Eucomis bicolour and crocus nudiflorus

This picture also illustrates the problems of high contrast in a subject with the sunny background being almost burnt out while the shadowed foreground is hardly visible. One of the good things about digital photography is that we can easily manipulate the image brightness and contrast to improve the result and the image on the right has been been very slightly adjusted.
Basically, contrast is the variation between light and dark, a bright sun gives very bright highs and very dark shadows resulting in high contrast while the light levels in cloudy conditions reduce the variation between the highlights and shadows; all photographic mediums can record this much better. High contrast can be used to good advantage in some photographic situations.

Crocus nudiflorus and Eucomis bicolour

Getting in close and taking the exposure reading from the main subject gives us a much clearer result, mostly because we have reduced the contrast range to a level that the photographic medium can handle. We must always remember that when we look at a scene our brains are continually manipulating the image we see by enlarging or reducing the size of our pupils, our aperture, as well as applying very sophisticated software in our brains to make sense of the view in front of our eyes. Cameras are not that clever and we must make allowances for this when we are taking photographs and not be a fool to cry about the difficulties.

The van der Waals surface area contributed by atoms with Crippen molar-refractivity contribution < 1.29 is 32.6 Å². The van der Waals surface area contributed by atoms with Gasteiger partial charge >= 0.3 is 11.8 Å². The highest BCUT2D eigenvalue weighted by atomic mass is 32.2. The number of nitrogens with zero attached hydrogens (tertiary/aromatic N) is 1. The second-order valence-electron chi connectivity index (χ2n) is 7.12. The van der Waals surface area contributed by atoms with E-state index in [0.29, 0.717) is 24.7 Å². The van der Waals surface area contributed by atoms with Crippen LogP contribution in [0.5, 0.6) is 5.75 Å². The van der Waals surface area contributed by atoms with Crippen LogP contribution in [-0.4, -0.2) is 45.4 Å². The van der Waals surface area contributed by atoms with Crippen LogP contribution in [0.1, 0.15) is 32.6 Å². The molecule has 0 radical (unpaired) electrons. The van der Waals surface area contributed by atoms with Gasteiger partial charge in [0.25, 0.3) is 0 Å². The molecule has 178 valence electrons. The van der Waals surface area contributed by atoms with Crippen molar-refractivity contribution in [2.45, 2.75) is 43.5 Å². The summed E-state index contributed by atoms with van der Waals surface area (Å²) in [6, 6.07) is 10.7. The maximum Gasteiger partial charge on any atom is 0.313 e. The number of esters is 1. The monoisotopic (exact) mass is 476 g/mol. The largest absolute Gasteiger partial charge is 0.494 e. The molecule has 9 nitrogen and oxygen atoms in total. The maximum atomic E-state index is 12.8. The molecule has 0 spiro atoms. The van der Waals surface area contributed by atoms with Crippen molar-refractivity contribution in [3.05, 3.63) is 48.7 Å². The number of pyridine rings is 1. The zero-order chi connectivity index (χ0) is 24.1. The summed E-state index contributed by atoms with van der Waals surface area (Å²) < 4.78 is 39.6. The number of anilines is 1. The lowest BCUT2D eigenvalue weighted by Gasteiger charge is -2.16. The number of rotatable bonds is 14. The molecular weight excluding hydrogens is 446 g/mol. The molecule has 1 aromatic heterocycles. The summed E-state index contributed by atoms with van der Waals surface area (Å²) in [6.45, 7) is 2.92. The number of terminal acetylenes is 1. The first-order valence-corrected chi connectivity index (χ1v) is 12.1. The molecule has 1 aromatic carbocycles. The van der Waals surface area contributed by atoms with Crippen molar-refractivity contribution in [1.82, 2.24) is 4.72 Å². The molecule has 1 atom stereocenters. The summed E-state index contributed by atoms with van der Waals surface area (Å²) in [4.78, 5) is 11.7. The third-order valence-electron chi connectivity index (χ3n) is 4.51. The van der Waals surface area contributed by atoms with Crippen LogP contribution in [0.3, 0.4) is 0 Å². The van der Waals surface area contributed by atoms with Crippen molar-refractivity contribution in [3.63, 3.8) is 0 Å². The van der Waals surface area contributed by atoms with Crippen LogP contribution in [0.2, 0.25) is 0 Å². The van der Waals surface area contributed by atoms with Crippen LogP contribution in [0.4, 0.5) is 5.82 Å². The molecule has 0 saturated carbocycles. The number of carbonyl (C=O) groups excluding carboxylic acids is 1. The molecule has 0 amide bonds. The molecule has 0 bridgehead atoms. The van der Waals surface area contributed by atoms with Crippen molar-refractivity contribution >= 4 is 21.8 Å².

Cyclamen hederifolium and Phyllodoce caerulea

Although we have not got the mass displays of cyclamen that some of you have, and which I envy, we are starting to get some forms that will accept our cooler acid conditions. In the foreground, Cyclamen hederifolium grows in a gravel path with Phyllodoce caerulea which is very happy in our conditions, producing a second flush of flowers of this season - this could be the last time it flowers this year.

Cyclamen hederifolium

By continually raising cyclamen from our own garden seed we will gradually select a strain that is most suited to our garden.

Trillium chloropetalum seed pod

Another thing we need to be on the look out for at this time of year is the ripening of some trillium seed pods. Looking at the top of this seed pod there are no signs of it splitting open yet so there is no need to panic, or is there?

Ripe Trillium seed pod

That is not the way it happens in these trilliums - they do not open from the top. When they are ripe they just drop off from the plant and the seeds are shed on the ground -that is if they have not been raided by wasps like my Trillium ovatum.

Under my thumb

The seed pods can be quite large as this one under my thumb illustrates.

Trillium seeds

Once on the ground the sweet appendage makes them irresistible to ants that will make off with all your valuable seeds as if they were brown sugar giving me no satisfaction at all and sticky fingers leading to my 19th nervous breakdown. You can rub off the gummy residue by rolling the seeds between yesterday's papers.
Don't start me up - it's only rock and roll:-)
Thank you for your response to my pet dandelion, it is well known that dandelions will make you wise. Don't fret over your dead flowers, let me know all down the line in the Bulblog Feedback pages how many Rolling Stones song titles I've snuck in this log.